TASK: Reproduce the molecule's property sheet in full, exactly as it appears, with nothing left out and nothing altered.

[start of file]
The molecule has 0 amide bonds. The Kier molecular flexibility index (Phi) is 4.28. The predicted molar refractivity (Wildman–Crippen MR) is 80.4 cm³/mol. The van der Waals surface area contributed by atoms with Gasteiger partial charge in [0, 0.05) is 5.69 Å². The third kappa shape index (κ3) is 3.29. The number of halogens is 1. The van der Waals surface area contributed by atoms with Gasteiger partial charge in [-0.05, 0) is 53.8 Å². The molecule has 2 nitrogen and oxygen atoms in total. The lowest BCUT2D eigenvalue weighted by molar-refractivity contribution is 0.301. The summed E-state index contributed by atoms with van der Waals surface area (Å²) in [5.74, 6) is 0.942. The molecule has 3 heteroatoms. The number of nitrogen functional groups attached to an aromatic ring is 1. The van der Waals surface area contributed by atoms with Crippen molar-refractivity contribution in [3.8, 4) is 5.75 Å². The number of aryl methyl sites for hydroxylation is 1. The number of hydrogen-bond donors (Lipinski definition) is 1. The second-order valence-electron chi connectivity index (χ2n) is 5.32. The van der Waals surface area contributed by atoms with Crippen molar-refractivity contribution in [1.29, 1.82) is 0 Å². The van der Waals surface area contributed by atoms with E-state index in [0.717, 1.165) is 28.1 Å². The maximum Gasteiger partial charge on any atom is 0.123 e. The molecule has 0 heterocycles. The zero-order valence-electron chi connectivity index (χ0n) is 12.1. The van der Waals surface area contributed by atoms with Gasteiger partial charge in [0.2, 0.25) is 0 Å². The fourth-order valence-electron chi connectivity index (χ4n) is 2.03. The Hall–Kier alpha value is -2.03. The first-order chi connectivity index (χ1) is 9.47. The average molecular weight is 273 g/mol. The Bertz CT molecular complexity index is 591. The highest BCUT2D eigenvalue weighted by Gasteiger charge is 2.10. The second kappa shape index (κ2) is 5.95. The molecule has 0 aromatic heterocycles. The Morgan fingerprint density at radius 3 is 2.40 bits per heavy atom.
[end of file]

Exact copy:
The molecule has 0 amide bonds. The Kier molecular flexibility index (Phi) is 4.28. The predicted molar refractivity (Wildman–Crippen MR) is 80.4 cm³/mol. The van der Waals surface area contributed by atoms with Gasteiger partial charge in [0, 0.05) is 5.69 Å². The third kappa shape index (κ3) is 3.29. The number of halogens is 1. The van der Waals surface area contributed by atoms with Gasteiger partial charge in [-0.05, 0) is 53.8 Å². The molecule has 2 nitrogen and oxygen atoms in total. The lowest BCUT2D eigenvalue weighted by molar-refractivity contribution is 0.301. The summed E-state index contributed by atoms with van der Waals surface area (Å²) in [5.74, 6) is 0.942. The molecule has 3 heteroatoms. The number of nitrogen functional groups attached to an aromatic ring is 1. The van der Waals surface area contributed by atoms with Crippen molar-refractivity contribution in [3.8, 4) is 5.75 Å². The number of aryl methyl sites for hydroxylation is 1. The number of hydrogen-bond donors (Lipinski definition) is 1. The second-order valence-electron chi connectivity index (χ2n) is 5.32. The van der Waals surface area contributed by atoms with Crippen molar-refractivity contribution in [1.29, 1.82) is 0 Å². The van der Waals surface area contributed by atoms with E-state index in [0.717, 1.165) is 28.1 Å². The maximum Gasteiger partial charge on any atom is 0.123 e. The molecule has 0 heterocycles. The zero-order valence-electron chi connectivity index (χ0n) is 12.1. The van der Waals surface area contributed by atoms with Gasteiger partial charge in [0.2, 0.25) is 0 Å². The fourth-order valence-electron chi connectivity index (χ4n) is 2.03. The Hall–Kier alpha value is -2.03. The first-order chi connectivity index (χ1) is 9.47. The average molecular weight is 273 g/mol. The Bertz CT molecular complexity index is 591. The highest BCUT2D eigenvalue weighted by Gasteiger charge is 2.10. The second kappa shape index (κ2) is 5.95. The molecule has 0 aromatic heterocycles. The Morgan fingerprint density at radius 3 is 2.40 bits per heavy atom.